Museum on the Seam is a socio-political contemporary art museum, located on the geographic seam line between East and West of Jerusalem, in the meeting point of the three religions.
The Museum, in its unique way, presents art as a language with no boundaries in order to raise diverse social issues for public discussion and bridge the gaps.
The changing exhibitions in the Museum deal with social issues such as: environment and sustainability, the consequences of capitalism, questions of public conscience, the individual's solitude in the technological age, gender violence, and the relations between men and animals.
The Museum is situated in a neoclassical building that was built in 1932 by the Baramki family. Over the years Jerusalem was divided (1948-1967), the building served as an Israeli army outpost on the border between Israel and Jordan, alongside the Mandelbaum Gate that connected east and west of the city.
The conversion of the Turjeman Post into a museum depicting the history of Jerusalem as a divided city, took place in 1983, through the initiative of then Mayor of Jerusalem, Teddy Kollek (1911-2007), the Jerusalem Foundation, and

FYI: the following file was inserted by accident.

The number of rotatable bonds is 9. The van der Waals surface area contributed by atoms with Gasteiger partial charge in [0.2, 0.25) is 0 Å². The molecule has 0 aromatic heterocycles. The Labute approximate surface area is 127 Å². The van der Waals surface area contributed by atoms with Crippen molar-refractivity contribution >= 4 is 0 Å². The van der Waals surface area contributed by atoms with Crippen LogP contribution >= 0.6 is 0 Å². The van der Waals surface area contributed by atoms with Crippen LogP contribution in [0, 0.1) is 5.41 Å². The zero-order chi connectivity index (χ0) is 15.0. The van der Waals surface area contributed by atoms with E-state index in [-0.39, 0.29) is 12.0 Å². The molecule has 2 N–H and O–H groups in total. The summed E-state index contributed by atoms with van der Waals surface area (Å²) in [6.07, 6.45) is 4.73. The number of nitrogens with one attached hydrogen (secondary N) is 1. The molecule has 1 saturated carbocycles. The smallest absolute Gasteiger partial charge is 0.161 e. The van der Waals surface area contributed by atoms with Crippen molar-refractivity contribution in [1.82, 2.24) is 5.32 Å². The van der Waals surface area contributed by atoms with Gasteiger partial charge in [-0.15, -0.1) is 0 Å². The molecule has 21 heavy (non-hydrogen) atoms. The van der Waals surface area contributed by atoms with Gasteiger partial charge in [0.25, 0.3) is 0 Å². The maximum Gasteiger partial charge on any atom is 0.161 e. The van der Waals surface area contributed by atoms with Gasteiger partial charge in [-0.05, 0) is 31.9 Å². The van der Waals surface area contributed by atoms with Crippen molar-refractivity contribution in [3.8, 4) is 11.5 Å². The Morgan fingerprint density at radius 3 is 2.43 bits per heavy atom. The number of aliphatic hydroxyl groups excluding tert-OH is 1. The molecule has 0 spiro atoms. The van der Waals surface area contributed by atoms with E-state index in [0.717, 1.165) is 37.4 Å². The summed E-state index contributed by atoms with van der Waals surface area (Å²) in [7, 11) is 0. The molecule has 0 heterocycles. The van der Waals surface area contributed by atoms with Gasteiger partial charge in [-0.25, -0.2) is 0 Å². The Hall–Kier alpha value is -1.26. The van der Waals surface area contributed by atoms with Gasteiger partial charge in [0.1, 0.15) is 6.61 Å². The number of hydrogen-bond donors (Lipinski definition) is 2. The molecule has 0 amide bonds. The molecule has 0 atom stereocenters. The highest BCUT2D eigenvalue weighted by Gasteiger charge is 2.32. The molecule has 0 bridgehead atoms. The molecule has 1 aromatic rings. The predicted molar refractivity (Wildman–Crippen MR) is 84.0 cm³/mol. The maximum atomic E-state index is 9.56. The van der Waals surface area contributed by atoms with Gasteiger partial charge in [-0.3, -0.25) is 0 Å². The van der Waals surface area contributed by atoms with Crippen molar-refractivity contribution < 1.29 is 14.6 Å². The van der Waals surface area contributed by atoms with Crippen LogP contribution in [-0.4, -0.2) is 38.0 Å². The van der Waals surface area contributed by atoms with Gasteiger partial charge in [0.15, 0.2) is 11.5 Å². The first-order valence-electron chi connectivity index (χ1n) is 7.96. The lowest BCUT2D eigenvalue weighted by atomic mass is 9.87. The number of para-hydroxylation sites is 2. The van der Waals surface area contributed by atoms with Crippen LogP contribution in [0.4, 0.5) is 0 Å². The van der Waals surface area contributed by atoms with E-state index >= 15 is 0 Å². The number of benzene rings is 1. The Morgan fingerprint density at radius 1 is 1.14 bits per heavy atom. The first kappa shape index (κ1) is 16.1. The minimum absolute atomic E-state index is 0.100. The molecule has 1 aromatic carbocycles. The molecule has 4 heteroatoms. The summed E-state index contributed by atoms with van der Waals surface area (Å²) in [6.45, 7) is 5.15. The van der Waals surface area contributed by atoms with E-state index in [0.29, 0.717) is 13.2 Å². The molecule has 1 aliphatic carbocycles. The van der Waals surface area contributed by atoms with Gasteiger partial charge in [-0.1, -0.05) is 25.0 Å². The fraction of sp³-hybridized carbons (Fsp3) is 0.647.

Georg von Holzbrinck of Germany (1909-1983), who believed in human liberty and equality.
In 1999, the Curator and Art Director of the Museum, Raphie Etgar, with the ongoing generous support of the von Holzbrinck family, developed the Museum into an institution dedicated to dialogue, understanding and coexistence, and in 2005 into the first socio-political museum in Israel for contemporary art, promoting equality, human rights and diversity.
Located only five minutes' walk from the Haredi neighborhood, Mea Shearim, and the Old City, the Museum's rooftop holds one of Jerusalem's most magnificent views, a coffee shop, art books and the Jerusalemite atmosphere.